• Hector Bellerin – RB (joined as a scholar in 2011)
  • Jack Wilshere – Mid (joined the Hale End Academy aged 8)
  • Jeff Reine-Adelaide –  Mid (joined as a 17 year old in summer 2015 from Lens)
  • Francis Coquelin – Mid (joined as a 17 year old from Laval)
  • Theo Walcott – Attack – (joined as a 16 year old from Southampton)
  • Alex Iwobi – Attack (joined Hale End academy age 7)
  • Chuba Akpom – Attack (joined Hale End Academy aged 6)
  • Wojciech Szczesny – GK (joined age 16 from Legia Warsaw)

Plus one we sold – Serge Gnabry – Attack (joined as a 16 year old from VfB Stuttgart in 2011)

That’s quite a number, probably larger than many of you would think and would indicate that on one level at least the Youth System is working.

Perhaps a more pertinent question would be, is it working as well as it should do?

I’ll try to answer this in the next article.   Meanwhile we have the  The Untold Preview of the Under 18, Under 19, and Under 21 squads. in these articles…


The first ever and last pre-war Arsenal League match

2 September 1893: Woolwich Arsenal 2 Newcastle Utd 2.  This was the first ever league match of the club with the goals coming from Shaw and Elliott.  Also see this report   And the original reports in the press.

2 September 1939: Arsenal 5 Sunderland 2 (Dark 4, Drury).  This was the final match before World War II, the season then being abandoned after 3 games.  The crowd was 17,141.  A barrage balloon rose from behind the ground at the final whistle.

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11 comments to Top of the league and bottom of the league. Is Arsenal’s youth system working properly?

  • HenryB

    A very interesting and informative Post, and I will have to read it again just toilet some of the info settle into my limited cranium. 🙂

    Would Matt Macey fit into the youth team players who have made it into the first team squad?
    That would make a nice 11 man ‘team’,

  • HenryB

    Bugger auto-correct has done it again (well I don’t want appear to be a rubbish typists – which I am). 😀

    ‘toilet’ = to let.

  • HenryB

    Have the U21s squad transmogrified into the U23s?

    On the face of it the U23s are not doing too well, as you say, Andrew, but there seems to be two messages (source lost in memory) First: that it isn’t the winning that is important, but gaining experience against talents peer groups.

    And Second: Winning is an important part of the experience and finishing bottom of any League is not a good experience to become used to.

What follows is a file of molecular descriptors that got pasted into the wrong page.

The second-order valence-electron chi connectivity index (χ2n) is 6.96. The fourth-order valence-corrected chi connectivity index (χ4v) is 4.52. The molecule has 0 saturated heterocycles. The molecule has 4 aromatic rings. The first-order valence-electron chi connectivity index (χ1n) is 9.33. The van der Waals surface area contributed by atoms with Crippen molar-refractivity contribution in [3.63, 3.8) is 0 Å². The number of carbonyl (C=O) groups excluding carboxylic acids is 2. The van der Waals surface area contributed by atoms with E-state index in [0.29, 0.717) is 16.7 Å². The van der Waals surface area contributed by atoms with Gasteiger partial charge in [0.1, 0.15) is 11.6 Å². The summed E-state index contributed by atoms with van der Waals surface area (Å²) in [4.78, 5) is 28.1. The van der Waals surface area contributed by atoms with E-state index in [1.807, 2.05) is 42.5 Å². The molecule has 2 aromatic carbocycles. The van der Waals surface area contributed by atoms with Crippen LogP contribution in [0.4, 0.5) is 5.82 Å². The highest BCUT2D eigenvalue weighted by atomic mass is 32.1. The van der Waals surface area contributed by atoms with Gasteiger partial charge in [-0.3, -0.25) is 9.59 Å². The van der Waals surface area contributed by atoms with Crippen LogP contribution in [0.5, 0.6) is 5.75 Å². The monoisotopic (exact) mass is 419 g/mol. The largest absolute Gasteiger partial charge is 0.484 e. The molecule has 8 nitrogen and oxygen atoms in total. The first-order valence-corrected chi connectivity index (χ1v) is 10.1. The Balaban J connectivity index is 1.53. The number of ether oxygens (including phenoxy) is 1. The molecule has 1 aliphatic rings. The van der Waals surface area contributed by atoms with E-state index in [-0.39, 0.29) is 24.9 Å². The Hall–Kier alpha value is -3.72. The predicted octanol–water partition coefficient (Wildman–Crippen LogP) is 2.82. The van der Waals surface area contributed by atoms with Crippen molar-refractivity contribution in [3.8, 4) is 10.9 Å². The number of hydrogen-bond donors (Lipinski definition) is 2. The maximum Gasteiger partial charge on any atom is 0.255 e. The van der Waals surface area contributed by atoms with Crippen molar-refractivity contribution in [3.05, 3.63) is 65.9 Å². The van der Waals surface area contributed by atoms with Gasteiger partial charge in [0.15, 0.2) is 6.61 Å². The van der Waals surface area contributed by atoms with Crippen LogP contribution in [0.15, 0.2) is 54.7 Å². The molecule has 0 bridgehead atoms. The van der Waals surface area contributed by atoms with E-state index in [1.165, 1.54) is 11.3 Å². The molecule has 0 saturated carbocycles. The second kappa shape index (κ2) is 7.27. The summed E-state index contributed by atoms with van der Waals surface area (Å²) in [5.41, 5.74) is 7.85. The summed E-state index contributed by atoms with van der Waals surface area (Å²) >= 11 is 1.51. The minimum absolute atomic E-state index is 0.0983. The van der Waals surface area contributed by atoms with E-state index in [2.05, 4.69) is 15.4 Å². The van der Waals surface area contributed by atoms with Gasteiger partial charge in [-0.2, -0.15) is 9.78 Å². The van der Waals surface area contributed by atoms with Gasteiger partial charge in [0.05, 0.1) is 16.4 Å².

I have a suspicion, and it is only that, which tells me that we may need to expand our scouting system to change the scope of the youngsters we recruit.

    I would be interested to learn of other opinions on the subject.

  • Gord

    Hale End is a district (some other word might be better) of London, apparently not far from Tottenham. In any event, in the NE of Greater London, not too far from what is considered the outer boundary of Greater London, but not on the edge.

    DuckDuckGo was not of much use in finding out much more. There is a Hale End Athletic Football Club, but it isn’t part of Arsenal. Google produced a map.

    The map shows a North Circular Road, which isn’t circular, in Hale End. On the north side of the road is Hale End Academy and the sports grounds (associated with Hale End Academy?) and on the south is this HEAFC. I will guess that Hale End Academy is 150m north of North Circular Road, and HEAFC is 300m south. Both are about 300m east of A112.

    99 Wadham Road, Longdon E17 4LU

    There is some kind of creek or river meandering E-W just north of Hale End Academy, that becomes discontinuous right at the border of Hale End Academy. Some development, at some time in the past, resulted in this waterway being covered over? Whatever it is, it flows into the River Lee (I can’t see a name). There appears to be a fairly large reservoir due west, and one much larger than that (William Girling) to the NNW.

    Backing out until the Thames is just starting to become visible, the distance bar is 1km wide. 10km north of Thames? In backing out, at no point did Google Maps show WHL or Wenger Stadium.

    Zooming in instead, maybe this waterway isn’t discontinuous, maybe it forms the north border of the Hale End Sportsground? The waterway disappears in the west at Chingford Hall Community Primary … (School?). A north spur from this waterway seems to have existed at one time (spur just north of HAE), but it is covered over quickly. Ahh, a lot of scrolling to the east, I see this waterway is called “The Ching”.